We all want to raise heart-healthy children in order for them to thrive throughout their whole lives. Eating well and routine physical fitness are key factors for a strong heart.
“Heart-healthy children grow up to be heart-healthy adults,” says Dr. Richard A. Lewis, a cardiologist and the medical director of the Mary Washington Health Alliance. “The opposite is also very true.”
A sedentary lifestyle combined with poor food choices can lead to obesity in children. Obese children often remain so as adults, which can lead to a host of other health problems, including the development of diabetes.
“Parents are their children’s best role models,” notes Lewis. “Teaching your children at a young age to eat healthy and exercise will result in them thinking that it is just normal behavior.”
When it comes to diet, families should avoid soda and processed foods. Instead, fill your plate with fruits and vegetables as well as whole grains.
“Fruits have natural sugars, so kids don’t need the added sugar,” says Lewis. “The more color the better. Darker colors are better for you.”
Think broccoli and other greens as well as blueberries. One of the exceptions to the dark color rule is cauliflower, a white vegetable that is considered one of the “superfoods.” Superfoods have a plethora of nutritional and health benefits. Other superfoods include kale, spinach, beets, strawberries, watermelon, pumpkin, cranberries, apples, nuts, beans, oatmeal, quinoa, ginger, green tea and Greek yogurt. Frozen fruits and vegetables are just as healthy and good for you as fresh, and can be used to make smoothies.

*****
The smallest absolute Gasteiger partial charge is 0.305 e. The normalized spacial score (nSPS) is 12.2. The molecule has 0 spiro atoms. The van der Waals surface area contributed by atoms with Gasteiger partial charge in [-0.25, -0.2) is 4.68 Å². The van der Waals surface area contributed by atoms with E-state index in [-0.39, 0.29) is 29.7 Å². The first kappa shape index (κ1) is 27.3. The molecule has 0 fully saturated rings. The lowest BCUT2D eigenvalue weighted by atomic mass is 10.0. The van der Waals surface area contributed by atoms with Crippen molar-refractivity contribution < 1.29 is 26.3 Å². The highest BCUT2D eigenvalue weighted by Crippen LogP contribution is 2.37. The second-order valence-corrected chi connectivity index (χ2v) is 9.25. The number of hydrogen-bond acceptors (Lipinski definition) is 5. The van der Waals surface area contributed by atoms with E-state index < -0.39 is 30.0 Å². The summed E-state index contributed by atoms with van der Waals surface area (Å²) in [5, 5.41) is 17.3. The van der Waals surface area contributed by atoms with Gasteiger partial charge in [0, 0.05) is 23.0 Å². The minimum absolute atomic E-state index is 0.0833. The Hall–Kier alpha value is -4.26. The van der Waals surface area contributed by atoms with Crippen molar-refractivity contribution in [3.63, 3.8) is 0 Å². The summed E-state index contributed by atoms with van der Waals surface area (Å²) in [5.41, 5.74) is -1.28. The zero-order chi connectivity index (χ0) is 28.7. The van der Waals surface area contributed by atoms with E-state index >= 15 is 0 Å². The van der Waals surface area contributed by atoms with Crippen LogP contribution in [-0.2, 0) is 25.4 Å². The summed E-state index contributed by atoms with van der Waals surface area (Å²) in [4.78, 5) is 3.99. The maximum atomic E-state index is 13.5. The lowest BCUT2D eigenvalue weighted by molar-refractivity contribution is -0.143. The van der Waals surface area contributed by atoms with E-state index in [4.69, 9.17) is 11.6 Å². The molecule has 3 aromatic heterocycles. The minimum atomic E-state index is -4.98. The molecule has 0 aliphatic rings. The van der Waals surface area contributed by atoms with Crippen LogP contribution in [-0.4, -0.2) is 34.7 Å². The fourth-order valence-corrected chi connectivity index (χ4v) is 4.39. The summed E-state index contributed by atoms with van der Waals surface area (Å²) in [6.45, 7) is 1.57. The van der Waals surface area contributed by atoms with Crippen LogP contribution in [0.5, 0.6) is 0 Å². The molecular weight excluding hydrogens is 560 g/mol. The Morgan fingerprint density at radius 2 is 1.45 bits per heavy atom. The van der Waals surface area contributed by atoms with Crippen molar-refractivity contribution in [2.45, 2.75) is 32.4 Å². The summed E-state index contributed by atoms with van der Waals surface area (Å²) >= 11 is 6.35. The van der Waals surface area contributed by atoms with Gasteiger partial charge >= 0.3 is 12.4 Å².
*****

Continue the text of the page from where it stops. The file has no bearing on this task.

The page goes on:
“It’s also about portion control and making small changes like choosing skim milk instead of whole milk,” Lewis says.
Lewis recommends families go grocery shopping together.
“Teach your children how to read labels and see just how much sugar or carbohydrates are in a food,” he says.
Local pediatrician Dr. Nimali Fernando, also known as “Dr. Yum,” provides a list of her favorite heart-healthy foods and recipes on her website, www.doctoryum.org. Lewis suggests visiting the website for meal ideas.
Lewis also encourages families to get fit together.
“Organize family activities around exercise,” he advises. “Get your kids off their computer screens and cell phones.”
Head outside whenever the weather permits. A family bike ride, a hike, an after-dinner walk or a quick trip to the playground are all good options.
“You want to avoid being sedentary for more than an hour,” he says. “It is very important to keep moving.”
In addition to maintaining a healthy weight, other ways to stay heart healthy include avoiding smoking and tobacco products and getting regular checkups from your doctor.
“These things aren’t difficult, and they are good habits,” Lewis says. “Your children will feel better, they’ll sleep better and they’ll do better in school.”